Does aluminum rust? Short answer: no. But it does corrode. What, will you say? Technically, rust only refers to iron and steel corrosion. But, aluminum does corrode. It’s actually quite prone to corrosion.
The product of aluminum corrosion is aluminum oxide—a very hard material acting as a barrier against further corrosion. So, the corrosion resistance of aluminum and its alloys relies heavily on this protective oxide film. Aluminum oxide is stable in fluids with a pH between approximately 4.0 and 8.5. It is naturally self-renewing, so scratching the surface film is rapidly repaired.
Conditions promoting aluminum corrosion are therefore found in environments:
- continuously abrading the oxide film mechanically or;
- where the protective film is degraded and the availability of oxygen to rebuild it minimized.
The acidity (pH lower than 4.0) or alkalinity (pH higher than 8.5) of the environment significantly affects the corrosion behavior of aluminum. At these pH, aluminum is more likely to corrode, but not always. For example, aluminum is quite resistant to concentrated nitric acid. But, when the oxide film is perforated locally, aluminum is attacked more rapidly than it oxidizes under alkaline conditions—the result is pitting. In acidic conditions, the oxide is attacked more rapidly than the aluminum, resulting in more widespread aluminum “rust”.
In many situations, it’s crucial to detect and assess the extent of corrosion damage without direct access to the surface under test (far side). Storage tanks of nuclear power plants and multilayered aluminum structures of aircrafts are some such application examples.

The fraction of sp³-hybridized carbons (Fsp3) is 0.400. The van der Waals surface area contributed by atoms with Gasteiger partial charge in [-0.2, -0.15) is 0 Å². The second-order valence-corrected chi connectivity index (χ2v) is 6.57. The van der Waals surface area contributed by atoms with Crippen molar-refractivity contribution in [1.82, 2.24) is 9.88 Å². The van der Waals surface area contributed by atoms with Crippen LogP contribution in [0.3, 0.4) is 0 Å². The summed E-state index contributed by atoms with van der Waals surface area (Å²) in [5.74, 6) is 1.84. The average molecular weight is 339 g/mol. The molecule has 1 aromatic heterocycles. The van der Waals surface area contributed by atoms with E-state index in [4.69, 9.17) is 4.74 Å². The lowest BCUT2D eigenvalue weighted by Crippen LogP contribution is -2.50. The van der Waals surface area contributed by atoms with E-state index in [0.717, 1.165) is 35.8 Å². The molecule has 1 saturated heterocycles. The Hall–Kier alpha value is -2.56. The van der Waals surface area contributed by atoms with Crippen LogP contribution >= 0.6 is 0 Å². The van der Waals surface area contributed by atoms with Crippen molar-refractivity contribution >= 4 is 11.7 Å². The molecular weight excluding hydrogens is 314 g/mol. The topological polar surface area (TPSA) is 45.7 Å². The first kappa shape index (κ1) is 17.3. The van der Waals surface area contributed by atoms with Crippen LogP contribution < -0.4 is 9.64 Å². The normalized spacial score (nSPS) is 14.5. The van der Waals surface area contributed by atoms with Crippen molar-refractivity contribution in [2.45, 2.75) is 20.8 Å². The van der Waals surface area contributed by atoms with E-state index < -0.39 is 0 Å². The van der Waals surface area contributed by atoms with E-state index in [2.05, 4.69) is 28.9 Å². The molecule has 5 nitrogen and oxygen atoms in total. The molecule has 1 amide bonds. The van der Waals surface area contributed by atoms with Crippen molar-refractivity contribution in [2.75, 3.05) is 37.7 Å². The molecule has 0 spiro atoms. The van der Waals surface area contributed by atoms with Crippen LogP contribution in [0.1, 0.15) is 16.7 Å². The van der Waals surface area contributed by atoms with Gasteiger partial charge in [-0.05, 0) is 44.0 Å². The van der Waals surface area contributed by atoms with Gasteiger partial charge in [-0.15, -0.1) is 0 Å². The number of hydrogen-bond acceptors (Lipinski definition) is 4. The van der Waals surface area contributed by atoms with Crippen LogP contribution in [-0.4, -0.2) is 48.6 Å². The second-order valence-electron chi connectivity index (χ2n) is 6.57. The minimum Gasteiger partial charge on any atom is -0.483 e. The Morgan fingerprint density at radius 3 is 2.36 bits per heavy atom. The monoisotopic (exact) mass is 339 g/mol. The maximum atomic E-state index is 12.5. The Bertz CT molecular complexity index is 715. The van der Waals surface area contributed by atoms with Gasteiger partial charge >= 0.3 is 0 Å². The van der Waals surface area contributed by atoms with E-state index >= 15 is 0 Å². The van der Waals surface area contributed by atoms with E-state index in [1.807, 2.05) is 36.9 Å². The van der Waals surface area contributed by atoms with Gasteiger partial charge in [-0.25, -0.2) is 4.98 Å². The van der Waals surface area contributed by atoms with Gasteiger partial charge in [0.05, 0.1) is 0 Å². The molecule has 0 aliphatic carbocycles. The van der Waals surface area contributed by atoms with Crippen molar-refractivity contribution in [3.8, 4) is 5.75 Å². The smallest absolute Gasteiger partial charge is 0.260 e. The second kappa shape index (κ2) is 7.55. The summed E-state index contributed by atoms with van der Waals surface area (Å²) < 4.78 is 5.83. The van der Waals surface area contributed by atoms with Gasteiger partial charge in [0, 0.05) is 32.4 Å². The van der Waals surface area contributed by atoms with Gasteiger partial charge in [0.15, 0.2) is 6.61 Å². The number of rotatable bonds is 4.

When performing this kind of inspection to prolong the life of assets and preventing costly, dangerous leaks, for example, single-channel eddy current testing (ECT) is powerful enough to detect defects. However, it’s time-consuming and inspection results are rather difficult to analyze. Ultrasonic testing (UT) also has several drawbacks—namely, being time-consuming because of the small active surface of transducers.
ECA technology regroups several individual coils into a single probe. The coils are multiplexed—activated in specific sequences to eliminate the interference between them and tailor a magnetic field suited to target defects—achieving a wider inspection area than conventional ECT probes. This drastically cuts down on the time it takes to inspect an entire tank floor, for example, and makes ECA considerably less dependent on its users than ECT.
Less Surface Preparation
The absence of couplant—inherent in ultrasonic testing—is a natural advantage of ECA. The way an ECA probe’s active surface can also be ruggedized means it can be used on surfaces with only minimal pre and post-inspection surface preparation such as cleaning and stripping.
ECA can be made flexible and shaped to specifications, making it capable of scanning surfaces inaccessible to conventional ECT and UT.
The added number of channels provided by an ECA probe requires a test instrument such as Eddyfi® Reddy®, which offers the necessary power to handle the channels. ECA data can also easily be encoded, making positioning defects much simpler than with conventional ECT probes.